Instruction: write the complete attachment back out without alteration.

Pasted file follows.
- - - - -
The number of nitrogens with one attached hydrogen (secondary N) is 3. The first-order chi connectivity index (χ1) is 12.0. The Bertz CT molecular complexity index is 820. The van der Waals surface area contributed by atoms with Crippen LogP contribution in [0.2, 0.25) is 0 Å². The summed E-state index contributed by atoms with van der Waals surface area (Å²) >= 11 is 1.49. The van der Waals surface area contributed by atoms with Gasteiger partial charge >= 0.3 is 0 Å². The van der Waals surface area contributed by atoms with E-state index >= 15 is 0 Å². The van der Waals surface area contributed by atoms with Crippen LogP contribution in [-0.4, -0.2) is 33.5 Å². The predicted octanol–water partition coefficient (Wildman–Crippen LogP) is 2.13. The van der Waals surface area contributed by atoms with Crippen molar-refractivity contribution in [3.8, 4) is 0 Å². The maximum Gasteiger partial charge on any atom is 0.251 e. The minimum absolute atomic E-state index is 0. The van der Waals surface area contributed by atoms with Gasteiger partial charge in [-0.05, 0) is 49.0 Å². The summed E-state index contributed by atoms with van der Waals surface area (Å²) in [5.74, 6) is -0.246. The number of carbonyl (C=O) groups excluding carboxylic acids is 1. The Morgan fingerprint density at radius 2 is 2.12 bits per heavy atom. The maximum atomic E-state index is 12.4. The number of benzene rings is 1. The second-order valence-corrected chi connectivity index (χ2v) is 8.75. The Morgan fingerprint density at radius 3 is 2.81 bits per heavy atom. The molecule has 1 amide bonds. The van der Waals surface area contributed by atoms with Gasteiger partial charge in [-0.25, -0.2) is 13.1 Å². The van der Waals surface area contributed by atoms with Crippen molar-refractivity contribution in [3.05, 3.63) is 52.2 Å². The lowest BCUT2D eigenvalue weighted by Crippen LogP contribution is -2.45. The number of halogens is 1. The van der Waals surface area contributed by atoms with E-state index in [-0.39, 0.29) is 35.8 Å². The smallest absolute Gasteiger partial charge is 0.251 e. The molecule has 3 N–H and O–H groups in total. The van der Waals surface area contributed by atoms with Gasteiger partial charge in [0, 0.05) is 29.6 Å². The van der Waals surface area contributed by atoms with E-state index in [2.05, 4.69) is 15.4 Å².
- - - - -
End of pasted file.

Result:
The number of nitrogens with one attached hydrogen (secondary N) is 3. The first-order chi connectivity index (χ1) is 12.0. The Bertz CT molecular complexity index is 820. The van der Waals surface area contributed by atoms with Crippen LogP contribution in [0.2, 0.25) is 0 Å². The summed E-state index contributed by atoms with van der Waals surface area (Å²) >= 11 is 1.49. The van der Waals surface area contributed by atoms with Gasteiger partial charge >= 0.3 is 0 Å². The van der Waals surface area contributed by atoms with E-state index >= 15 is 0 Å². The van der Waals surface area contributed by atoms with Crippen LogP contribution in [-0.4, -0.2) is 33.5 Å². The predicted octanol–water partition coefficient (Wildman–Crippen LogP) is 2.13. The van der Waals surface area contributed by atoms with Crippen molar-refractivity contribution in [3.8, 4) is 0 Å². The maximum Gasteiger partial charge on any atom is 0.251 e. The minimum absolute atomic E-state index is 0. The van der Waals surface area contributed by atoms with Gasteiger partial charge in [-0.05, 0) is 49.0 Å². The summed E-state index contributed by atoms with van der Waals surface area (Å²) in [5.74, 6) is -0.246. The number of carbonyl (C=O) groups excluding carboxylic acids is 1. The Morgan fingerprint density at radius 2 is 2.12 bits per heavy atom. The maximum atomic E-state index is 12.4. The number of benzene rings is 1. The second-order valence-corrected chi connectivity index (χ2v) is 8.75. The Morgan fingerprint density at radius 3 is 2.81 bits per heavy atom. The molecule has 1 amide bonds. The van der Waals surface area contributed by atoms with Gasteiger partial charge in [-0.25, -0.2) is 13.1 Å². The van der Waals surface area contributed by atoms with Crippen molar-refractivity contribution in [3.05, 3.63) is 52.2 Å². The lowest BCUT2D eigenvalue weighted by Crippen LogP contribution is -2.45. The number of halogens is 1. The van der Waals surface area contributed by atoms with E-state index in [-0.39, 0.29) is 35.8 Å². The smallest absolute Gasteiger partial charge is 0.251 e. The molecule has 3 N–H and O–H groups in total. The van der Waals surface area contributed by atoms with Gasteiger partial charge in [0, 0.05) is 29.6 Å². The van der Waals surface area contributed by atoms with E-state index in [2.05, 4.69) is 15.4 Å².